Satire does a good job of showing just how weird it gets for people of color talking about their art. Caitlin FitzGerald (star of Showtime's "Masters of Sex") and Nana Mensah (star of "An African City" webseries) have made this satire to show just that. Laugh and cringe and maybe catch that contagious feeling of ... what is it? Ahhhh, empathy.
Are you ready to go from zero to Jay-Z in under a minute?
So, it gets weird out there for people of color talking about their art.
"QUIT WHINING! ALL ART IS HARD TO DO!" — a voice inside of you
Why is this something to care about? Because stereotypes. They mess with all of us. And movies help fight them, but they also help support them. What to do!?
A good place to start is to make fun of them. Mock them! Take them DOWN.
And that's what filmmaker, Nana Mensah ...
... and her friend Caitlin FitzGerald ...
... set out to do in this satirical short.
Stereotypes that Deserve to Be Mocked
1. Getting called "articulate," like, WAY too much.
2. Who are "your people" exactly? You'd better know!
3. Be prepared to speak for everyone who looks like you.
4. And get ready for random pats on the head.
5. Also, be ready to talk about your interests like they're something really deep because you're DEFYING stereotypes NOW because now that's an important thing because you've been so intensely pigeonholed, you try to talk your way out of it using random interests!!!!!
Why is it so easy to make a silly video about these things happening? Because they do happen.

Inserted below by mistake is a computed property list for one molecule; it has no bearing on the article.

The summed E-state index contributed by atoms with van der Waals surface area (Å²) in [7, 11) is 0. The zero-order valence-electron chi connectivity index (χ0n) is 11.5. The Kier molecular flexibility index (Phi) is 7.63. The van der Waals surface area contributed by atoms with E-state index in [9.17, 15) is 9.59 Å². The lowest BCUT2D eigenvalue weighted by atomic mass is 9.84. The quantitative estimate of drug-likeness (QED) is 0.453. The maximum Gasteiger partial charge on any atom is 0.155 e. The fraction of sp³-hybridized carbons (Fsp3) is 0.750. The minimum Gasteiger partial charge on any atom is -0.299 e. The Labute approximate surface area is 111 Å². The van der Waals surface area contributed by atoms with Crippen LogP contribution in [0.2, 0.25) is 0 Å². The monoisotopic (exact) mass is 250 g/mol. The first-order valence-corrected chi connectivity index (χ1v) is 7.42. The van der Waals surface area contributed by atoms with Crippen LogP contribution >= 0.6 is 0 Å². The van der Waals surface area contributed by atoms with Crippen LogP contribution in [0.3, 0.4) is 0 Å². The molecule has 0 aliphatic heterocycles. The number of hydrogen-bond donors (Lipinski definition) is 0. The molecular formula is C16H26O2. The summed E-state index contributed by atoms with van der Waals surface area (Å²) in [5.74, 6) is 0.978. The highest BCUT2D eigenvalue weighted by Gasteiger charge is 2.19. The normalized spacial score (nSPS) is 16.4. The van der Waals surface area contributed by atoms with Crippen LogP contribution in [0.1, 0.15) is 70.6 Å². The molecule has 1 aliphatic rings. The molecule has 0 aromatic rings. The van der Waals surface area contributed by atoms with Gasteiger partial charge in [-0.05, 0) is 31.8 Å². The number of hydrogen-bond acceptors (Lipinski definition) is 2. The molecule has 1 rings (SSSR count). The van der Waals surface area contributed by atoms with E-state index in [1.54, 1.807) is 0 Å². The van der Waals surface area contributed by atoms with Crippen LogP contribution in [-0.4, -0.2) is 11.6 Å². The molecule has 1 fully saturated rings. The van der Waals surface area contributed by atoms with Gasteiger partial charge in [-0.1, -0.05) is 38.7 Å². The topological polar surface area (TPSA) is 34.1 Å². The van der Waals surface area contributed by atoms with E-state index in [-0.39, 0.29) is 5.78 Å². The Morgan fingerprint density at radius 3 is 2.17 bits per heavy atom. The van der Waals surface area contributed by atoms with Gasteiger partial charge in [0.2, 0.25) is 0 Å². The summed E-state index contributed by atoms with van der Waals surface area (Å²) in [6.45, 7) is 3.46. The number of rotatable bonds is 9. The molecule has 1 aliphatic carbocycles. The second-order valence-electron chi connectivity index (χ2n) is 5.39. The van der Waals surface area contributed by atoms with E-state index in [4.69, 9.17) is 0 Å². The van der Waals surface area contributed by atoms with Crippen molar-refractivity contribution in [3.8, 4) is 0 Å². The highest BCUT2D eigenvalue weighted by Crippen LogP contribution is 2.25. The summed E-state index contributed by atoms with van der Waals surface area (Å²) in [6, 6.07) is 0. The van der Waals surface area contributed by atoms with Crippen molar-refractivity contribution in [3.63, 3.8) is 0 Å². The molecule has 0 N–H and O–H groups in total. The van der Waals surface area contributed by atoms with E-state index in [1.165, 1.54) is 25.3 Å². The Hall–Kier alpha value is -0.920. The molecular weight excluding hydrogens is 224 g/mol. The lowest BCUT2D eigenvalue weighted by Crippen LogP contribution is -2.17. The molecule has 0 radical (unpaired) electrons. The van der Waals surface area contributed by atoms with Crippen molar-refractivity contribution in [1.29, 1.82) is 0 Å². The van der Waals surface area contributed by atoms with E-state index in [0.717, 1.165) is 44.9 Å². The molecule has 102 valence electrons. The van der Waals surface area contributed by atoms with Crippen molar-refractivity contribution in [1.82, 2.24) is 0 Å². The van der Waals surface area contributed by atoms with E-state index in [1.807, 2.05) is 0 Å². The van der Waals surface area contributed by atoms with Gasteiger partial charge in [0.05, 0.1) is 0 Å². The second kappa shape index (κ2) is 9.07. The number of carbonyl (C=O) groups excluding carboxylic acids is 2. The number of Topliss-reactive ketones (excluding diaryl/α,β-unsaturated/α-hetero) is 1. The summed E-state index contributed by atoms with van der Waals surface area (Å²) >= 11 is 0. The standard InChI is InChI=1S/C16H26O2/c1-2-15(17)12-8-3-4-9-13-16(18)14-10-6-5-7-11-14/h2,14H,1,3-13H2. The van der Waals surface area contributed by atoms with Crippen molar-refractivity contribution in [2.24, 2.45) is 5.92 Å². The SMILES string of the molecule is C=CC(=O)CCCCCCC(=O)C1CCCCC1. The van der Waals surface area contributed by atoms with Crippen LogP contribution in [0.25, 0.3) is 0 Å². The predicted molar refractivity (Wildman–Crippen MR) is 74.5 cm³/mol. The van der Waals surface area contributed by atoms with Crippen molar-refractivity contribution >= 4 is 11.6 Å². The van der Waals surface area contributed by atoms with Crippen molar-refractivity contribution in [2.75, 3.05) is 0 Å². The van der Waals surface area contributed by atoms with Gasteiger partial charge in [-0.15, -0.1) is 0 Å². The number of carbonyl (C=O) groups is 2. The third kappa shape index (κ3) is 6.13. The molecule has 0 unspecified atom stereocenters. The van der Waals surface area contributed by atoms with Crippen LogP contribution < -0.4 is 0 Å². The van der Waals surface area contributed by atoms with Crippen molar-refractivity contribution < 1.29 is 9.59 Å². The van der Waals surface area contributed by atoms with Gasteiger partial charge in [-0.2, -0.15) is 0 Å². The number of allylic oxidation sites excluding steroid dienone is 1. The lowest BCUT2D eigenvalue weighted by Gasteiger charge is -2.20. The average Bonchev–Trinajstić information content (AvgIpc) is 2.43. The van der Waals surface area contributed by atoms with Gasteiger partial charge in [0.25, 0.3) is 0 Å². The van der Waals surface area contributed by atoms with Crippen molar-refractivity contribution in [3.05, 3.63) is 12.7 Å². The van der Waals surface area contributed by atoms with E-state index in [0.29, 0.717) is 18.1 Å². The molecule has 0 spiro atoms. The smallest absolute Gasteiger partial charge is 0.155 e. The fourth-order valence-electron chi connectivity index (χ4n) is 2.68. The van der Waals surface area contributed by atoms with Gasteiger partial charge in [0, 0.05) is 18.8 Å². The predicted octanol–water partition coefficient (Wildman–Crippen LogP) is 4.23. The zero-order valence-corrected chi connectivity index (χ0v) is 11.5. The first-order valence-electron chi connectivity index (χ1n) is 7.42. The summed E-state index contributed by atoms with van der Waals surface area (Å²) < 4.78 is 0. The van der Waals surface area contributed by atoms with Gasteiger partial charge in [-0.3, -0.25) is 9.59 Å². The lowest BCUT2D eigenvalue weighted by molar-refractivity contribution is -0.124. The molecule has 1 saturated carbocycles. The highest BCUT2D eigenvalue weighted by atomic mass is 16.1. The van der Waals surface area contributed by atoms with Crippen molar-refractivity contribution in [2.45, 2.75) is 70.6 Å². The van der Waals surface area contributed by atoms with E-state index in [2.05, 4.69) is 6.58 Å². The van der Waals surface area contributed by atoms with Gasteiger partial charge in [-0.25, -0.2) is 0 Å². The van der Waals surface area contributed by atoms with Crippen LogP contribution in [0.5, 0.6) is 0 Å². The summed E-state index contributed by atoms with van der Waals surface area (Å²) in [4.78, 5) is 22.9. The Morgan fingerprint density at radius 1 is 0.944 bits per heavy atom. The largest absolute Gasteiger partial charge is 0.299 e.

And you wanna know a big reason why?
Lack of diversity in film.
I SEE WHITE PEOPLE.
Of the top 500 grossing films 2007-2012, ONLY *12.4%* of speaking characters were played by black actors.
(By comparison, 75.8% white characters had speaking roles)
So how do we change that?
Support something different.
It's the stereotypes that cause the reactions they're satirizing in the vid. Stereotypes are the enemy here.
Sure, ridding the world of stereotypes is not as easy as a jazzy Paul Rudd karate chop, but it *is* as easy as paying attention and getting to know each other.
Then before we know it ... we think differently.
And frankly, the more you see of other types of people (like IN MOVIES!), the more likely you are to be chill and accepting of other people. That means the same for your kids! For you!
Pretty soon, we look at people who don't LOOK like us and instead of seeing the stereotype, we see ourselves.
And it looks pretty cool.
Like, Jay-Z level cool.
How to begin? Laugh those stereotypes right off of our screens (and out of our lives):
Your move, Hollywood.
We'll just be over here, being chill and accepting.